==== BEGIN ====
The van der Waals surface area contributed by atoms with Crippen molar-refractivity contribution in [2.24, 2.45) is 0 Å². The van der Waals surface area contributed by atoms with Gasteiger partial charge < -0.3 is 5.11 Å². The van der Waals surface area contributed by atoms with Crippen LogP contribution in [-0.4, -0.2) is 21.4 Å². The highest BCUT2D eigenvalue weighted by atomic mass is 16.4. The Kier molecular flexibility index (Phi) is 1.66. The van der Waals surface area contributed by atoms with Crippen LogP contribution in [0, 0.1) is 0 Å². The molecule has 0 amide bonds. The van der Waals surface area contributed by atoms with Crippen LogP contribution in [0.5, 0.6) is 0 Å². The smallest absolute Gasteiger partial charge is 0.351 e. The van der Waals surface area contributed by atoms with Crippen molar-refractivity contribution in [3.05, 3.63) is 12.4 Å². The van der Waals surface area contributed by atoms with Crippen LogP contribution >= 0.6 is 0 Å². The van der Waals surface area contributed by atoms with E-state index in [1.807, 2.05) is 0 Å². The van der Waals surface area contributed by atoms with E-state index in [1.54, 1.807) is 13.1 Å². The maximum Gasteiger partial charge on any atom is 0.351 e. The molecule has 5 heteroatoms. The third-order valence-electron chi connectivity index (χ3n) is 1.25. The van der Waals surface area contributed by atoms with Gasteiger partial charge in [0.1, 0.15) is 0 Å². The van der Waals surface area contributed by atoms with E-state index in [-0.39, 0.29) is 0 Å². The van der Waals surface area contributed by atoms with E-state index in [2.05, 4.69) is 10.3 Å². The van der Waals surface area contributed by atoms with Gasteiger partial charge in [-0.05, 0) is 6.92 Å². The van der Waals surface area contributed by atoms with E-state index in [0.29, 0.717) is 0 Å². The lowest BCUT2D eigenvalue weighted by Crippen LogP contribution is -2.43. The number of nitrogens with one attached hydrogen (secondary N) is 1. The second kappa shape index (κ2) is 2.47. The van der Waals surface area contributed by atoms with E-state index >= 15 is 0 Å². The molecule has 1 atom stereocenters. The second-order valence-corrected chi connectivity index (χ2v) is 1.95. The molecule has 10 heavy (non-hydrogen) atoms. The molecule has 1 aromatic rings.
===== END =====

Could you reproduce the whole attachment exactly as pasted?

The van der Waals surface area contributed by atoms with Crippen molar-refractivity contribution in [2.24, 2.45) is 0 Å². The van der Waals surface area contributed by atoms with Gasteiger partial charge < -0.3 is 5.11 Å². The van der Waals surface area contributed by atoms with Crippen LogP contribution in [-0.4, -0.2) is 21.4 Å². The highest BCUT2D eigenvalue weighted by atomic mass is 16.4. The Kier molecular flexibility index (Phi) is 1.66. The van der Waals surface area contributed by atoms with Crippen LogP contribution in [0, 0.1) is 0 Å². The molecule has 0 amide bonds. The van der Waals surface area contributed by atoms with Crippen LogP contribution in [0.5, 0.6) is 0 Å². The smallest absolute Gasteiger partial charge is 0.351 e. The van der Waals surface area contributed by atoms with Crippen molar-refractivity contribution in [3.05, 3.63) is 12.4 Å². The van der Waals surface area contributed by atoms with Crippen LogP contribution >= 0.6 is 0 Å². The van der Waals surface area contributed by atoms with E-state index in [1.807, 2.05) is 0 Å². The van der Waals surface area contributed by atoms with E-state index in [1.54, 1.807) is 13.1 Å². The maximum Gasteiger partial charge on any atom is 0.351 e. The molecule has 5 heteroatoms. The third-order valence-electron chi connectivity index (χ3n) is 1.25. The van der Waals surface area contributed by atoms with Gasteiger partial charge in [0.1, 0.15) is 0 Å². The van der Waals surface area contributed by atoms with E-state index in [-0.39, 0.29) is 0 Å². The van der Waals surface area contributed by atoms with E-state index in [2.05, 4.69) is 10.3 Å². The van der Waals surface area contributed by atoms with Gasteiger partial charge in [-0.05, 0) is 6.92 Å². The van der Waals surface area contributed by atoms with E-state index in [0.29, 0.717) is 0 Å². The lowest BCUT2D eigenvalue weighted by Crippen LogP contribution is -2.43. The number of nitrogens with one attached hydrogen (secondary N) is 1. The second kappa shape index (κ2) is 2.47. The van der Waals surface area contributed by atoms with E-state index >= 15 is 0 Å². The molecule has 1 atom stereocenters. The second-order valence-corrected chi connectivity index (χ2v) is 1.95. The molecule has 10 heavy (non-hydrogen) atoms. The molecule has 1 aromatic rings.